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How Green Were My '83 Athletics?
2008-09-01 17:24
by Philip Michaels

When your team is in the process of completing a 10-20 August run, you look for entertainment wherever you can find it, since it's certainly not located on the field of play. So it was with some relief that I spotted the following in the Chronicle's write-up of the A's 10th and final win in the month of August over the weekend:

The A's extended their Oakland record for most DL uses in one season to 24, two more than the previous mark. They have used 18 rookies, their most since using 19 in 1983.

The DL thing isn't all that surprising or interesting. You bring in both Mike Sweeney and Frank Thomas, and your team is going to wind up in the Under the Knife column more often than not.

No, it's the rookie thing that caught my eye. I would have pegged some of the mid-to-late '90s teams as relying on more than their fair share of rookies -- installing your Chavezes and your Tejadas and your Grieves as Oakland kicked its rebuilding drive into high-gear. Those early-to-mid '80s teams, in contrast, always struck me as having a surplus of old guys -- a veteran of the Bruce Bochte or Joe Morgan or Dave Kingman variety that the A's grabbed in order to patch over an obvious hole. Indeed, that '83 team featured 38-year-old Davey Lopes manning second base, 34-year-old Jeff Burroughs getting most of the starts at DH, and the Wayne Gross Era coming to its logical conclusion.

And yet, there they are -- 18 rookies spending some amount of time on the roster in 1983. Many seem like September call-ups while a handful earned starting roles. But no matter how you slice it, the '83 Athletics were lousy with rookies. And all this time, I had just thought of them as lousy.

And that got me thinking: How many of those rookies wound up panning out for Oakland? Did the triumphs later in the decade have their roots from those humble seeds planted in 1983? And if so, can we find any solace, 25 years later, for the rookie-infested squad that's finding itself on the wrong end of so many scores in this, the Two Thousand and Eighth Year of Our Lord?

Let's take a look at the 18 members of Oakland's Class of '83 after the jump.

* Keith Atherton: Here's a little fun-fact: Keith Atherton actually recorded an at-bat in a game in 1983, which seems like an unusual occurrence for an American League pitcher in the pre-interleague play era. But the game against Minnesota went 13 innings, and Oakland gave up the DH slot when Dwayne Murphy moved to center field in the 11th, so Atherton got to strike out looking. At least, that's how I assume it went down -- for all I know Steve Boros' Apple II commanded him to bat Keith Atherton.

As an 11-year-old, I thought it was cool that Keith Atherton would have the name of a town within a 35-mile radius of the ballpark he pitched at. I mean, think about it -- wouldn't you feel more a kinship with the current crop of A's relievers if they had names like Alan Moraga, Santiago San Leandro, and Union City Street? No? Just me?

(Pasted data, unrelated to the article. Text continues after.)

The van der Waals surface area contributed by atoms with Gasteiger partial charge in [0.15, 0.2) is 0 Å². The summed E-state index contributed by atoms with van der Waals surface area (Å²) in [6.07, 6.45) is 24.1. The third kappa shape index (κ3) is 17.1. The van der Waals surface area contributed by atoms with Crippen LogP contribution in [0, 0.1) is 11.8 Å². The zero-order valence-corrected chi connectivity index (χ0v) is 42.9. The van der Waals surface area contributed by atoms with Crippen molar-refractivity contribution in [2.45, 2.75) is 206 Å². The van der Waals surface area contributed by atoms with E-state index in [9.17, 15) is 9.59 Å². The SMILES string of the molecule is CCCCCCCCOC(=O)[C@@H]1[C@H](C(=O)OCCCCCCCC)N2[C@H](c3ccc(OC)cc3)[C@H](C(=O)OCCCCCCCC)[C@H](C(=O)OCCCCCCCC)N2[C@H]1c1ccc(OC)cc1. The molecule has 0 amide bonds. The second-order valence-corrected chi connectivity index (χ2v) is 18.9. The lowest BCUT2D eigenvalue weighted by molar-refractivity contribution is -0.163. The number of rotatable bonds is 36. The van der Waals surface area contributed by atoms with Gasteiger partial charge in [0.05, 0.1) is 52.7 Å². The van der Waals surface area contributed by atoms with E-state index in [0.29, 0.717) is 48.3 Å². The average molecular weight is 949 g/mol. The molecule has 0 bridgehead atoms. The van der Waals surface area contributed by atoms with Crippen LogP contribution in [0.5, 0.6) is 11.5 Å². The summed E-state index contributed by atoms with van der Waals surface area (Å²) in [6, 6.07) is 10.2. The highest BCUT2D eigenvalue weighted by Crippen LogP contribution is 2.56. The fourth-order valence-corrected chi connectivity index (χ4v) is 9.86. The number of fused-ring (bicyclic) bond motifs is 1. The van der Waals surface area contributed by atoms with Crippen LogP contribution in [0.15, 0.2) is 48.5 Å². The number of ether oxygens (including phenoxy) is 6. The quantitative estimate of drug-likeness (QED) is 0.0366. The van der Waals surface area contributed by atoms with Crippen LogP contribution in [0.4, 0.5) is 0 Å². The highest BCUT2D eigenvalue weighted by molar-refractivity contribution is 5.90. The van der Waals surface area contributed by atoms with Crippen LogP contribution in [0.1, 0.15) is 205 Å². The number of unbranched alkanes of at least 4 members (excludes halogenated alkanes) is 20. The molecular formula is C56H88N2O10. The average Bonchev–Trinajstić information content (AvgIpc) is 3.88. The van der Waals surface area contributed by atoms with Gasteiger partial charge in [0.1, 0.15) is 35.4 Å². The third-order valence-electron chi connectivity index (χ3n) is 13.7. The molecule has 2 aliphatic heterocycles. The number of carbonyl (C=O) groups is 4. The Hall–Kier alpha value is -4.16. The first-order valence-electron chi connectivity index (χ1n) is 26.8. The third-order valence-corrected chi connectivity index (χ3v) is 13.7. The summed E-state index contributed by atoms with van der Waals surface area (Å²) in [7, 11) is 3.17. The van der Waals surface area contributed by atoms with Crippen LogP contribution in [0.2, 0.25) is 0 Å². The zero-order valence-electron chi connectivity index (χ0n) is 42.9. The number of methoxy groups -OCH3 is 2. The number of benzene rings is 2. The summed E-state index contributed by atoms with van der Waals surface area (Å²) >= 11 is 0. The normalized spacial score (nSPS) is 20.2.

When Atherton was traded to Minnesota in 1986, I sort of think he should have been forced to change his name to Keith Brooklyn Park or something.

* Donnie Hill: In my mind, Donnie Hill was on the A's for, like, the entirety of the 1980s. And in a way, he was -- four seasons and 557 games for Oakland. But he was gone by 1987, before A's players and fans got to cash in on the forgettable post-Billy Ball era with some much appreciated championships. Maybe I've conflated Hill with Gene Nelson -- Hill departed for the South Side of Chicago at the same time Nelson arrived.

* Darryl Cias: Played in 19 games for the A's, going 6-for-18. Then, Cias left behind the world of catching for the thrill-a-minute world of international pharmaceuticals, inventing the erectile dysfunction drug that still bears his name.

It is possible that second sentence is a lie. You try coming up with something to say about Darryl Cias.

* Dave Hudgens: 1B/DH played the only six games of his Major League career for the A's that season, going 1-for-7. Hudgens would spend 16 years in the A's organization, highlighted by four as hitting coach; he was let go after the 2005 season when it was discovered that the A's really couldn't hit. In light of the past few seasons, turns out that really wasn't his fault.

* Luis Quinones: Don't call me Rey.

* Rusty McNealy: Batted four times without recording a hit or a walk and yet he scored five runs, suggesting that his 15-game stint in green-and-gold was largely spent pinch-running. McNealy was traded to the Expos in the off-season for Ray Burris, who led Oakland in wins in an otherwise desultory 1984 campaign. So he has that going for him.

* Chris Codiroli: Pitched in all of three games in 1982, so I'm guessing he was still a rookie in 1983 when he went 12-12 and threw seven complete games. I seem to recall him getting injured a lot from that point forward. I'm sure those two sentences are entirely unrelated.

Chris Codiroli also was a guest speaker at John F. Baldwin Elementary School Father-Son Dinner in either 1983 or 1984. I don't recall the topic of his address that evening, but I believe it had something to do with baseball.

* Bill Krueger: One of four rookies to make at least 14 starts this year. That fourth place finish in the AL West no longer seems so mysterious, huh?

* Gorman Heimueller: Pitched in 22 games for the A's in 1983 and '84, starting 14 of them. And until I began this project, I had no idea he even existed. I mean, no offense to Mr. Heimueller, on the off-chance that he does vanity searches of the Internet and comes across this post, but his name sounds less like that of a pitcher and more like that of an East German spy in some Cold War-era drama. "Heimueller!" Capt. Dawson shouted, as the lean, gaunt spy strode into the interrogation room, the light glinting off his monocle. "So, Dawson," Heimueller sneered. "You vill not talk, eh? We have ways of changing that attitude." Then, Heimueller walked Dawson on four pitches, triggering a three-run rally.